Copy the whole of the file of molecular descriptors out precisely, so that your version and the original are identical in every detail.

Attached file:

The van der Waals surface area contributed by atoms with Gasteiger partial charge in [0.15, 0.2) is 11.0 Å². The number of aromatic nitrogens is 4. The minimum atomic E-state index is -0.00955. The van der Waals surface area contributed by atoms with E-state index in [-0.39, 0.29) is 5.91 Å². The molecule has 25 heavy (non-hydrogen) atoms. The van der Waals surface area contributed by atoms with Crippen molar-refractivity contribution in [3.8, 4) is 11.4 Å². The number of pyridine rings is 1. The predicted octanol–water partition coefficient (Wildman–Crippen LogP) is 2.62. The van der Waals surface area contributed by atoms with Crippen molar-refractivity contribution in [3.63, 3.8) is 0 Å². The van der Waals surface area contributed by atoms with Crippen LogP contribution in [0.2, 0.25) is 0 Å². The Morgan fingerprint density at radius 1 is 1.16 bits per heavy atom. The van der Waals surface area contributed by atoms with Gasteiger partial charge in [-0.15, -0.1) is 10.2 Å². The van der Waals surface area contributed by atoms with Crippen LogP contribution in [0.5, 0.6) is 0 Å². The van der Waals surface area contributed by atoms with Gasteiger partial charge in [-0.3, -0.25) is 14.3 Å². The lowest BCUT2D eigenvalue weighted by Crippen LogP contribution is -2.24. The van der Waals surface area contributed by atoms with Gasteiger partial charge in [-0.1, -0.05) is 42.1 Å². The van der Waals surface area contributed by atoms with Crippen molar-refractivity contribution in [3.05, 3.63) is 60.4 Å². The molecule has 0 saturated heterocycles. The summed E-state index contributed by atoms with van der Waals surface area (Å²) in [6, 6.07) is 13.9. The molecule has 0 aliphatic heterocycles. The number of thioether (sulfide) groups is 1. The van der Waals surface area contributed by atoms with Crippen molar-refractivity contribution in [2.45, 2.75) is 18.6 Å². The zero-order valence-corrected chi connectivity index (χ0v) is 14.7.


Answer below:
The van der Waals surface area contributed by atoms with Gasteiger partial charge in [0.15, 0.2) is 11.0 Å². The number of aromatic nitrogens is 4. The minimum atomic E-state index is -0.00955. The van der Waals surface area contributed by atoms with E-state index in [-0.39, 0.29) is 5.91 Å². The molecule has 25 heavy (non-hydrogen) atoms. The van der Waals surface area contributed by atoms with Crippen molar-refractivity contribution in [3.8, 4) is 11.4 Å². The number of pyridine rings is 1. The predicted octanol–water partition coefficient (Wildman–Crippen LogP) is 2.62. The van der Waals surface area contributed by atoms with Crippen molar-refractivity contribution in [3.63, 3.8) is 0 Å². The van der Waals surface area contributed by atoms with Crippen LogP contribution in [0.2, 0.25) is 0 Å². The Morgan fingerprint density at radius 1 is 1.16 bits per heavy atom. The van der Waals surface area contributed by atoms with Gasteiger partial charge in [-0.15, -0.1) is 10.2 Å². The van der Waals surface area contributed by atoms with Crippen LogP contribution in [0.5, 0.6) is 0 Å². The van der Waals surface area contributed by atoms with Gasteiger partial charge in [-0.3, -0.25) is 14.3 Å². The lowest BCUT2D eigenvalue weighted by Crippen LogP contribution is -2.24. The van der Waals surface area contributed by atoms with Gasteiger partial charge in [-0.1, -0.05) is 42.1 Å². The van der Waals surface area contributed by atoms with Crippen molar-refractivity contribution in [3.05, 3.63) is 60.4 Å². The molecule has 0 saturated heterocycles. The summed E-state index contributed by atoms with van der Waals surface area (Å²) in [6, 6.07) is 13.9. The molecule has 0 aliphatic heterocycles. The number of thioether (sulfide) groups is 1. The van der Waals surface area contributed by atoms with Crippen molar-refractivity contribution in [2.45, 2.75) is 18.6 Å². The zero-order valence-corrected chi connectivity index (χ0v) is 14.7.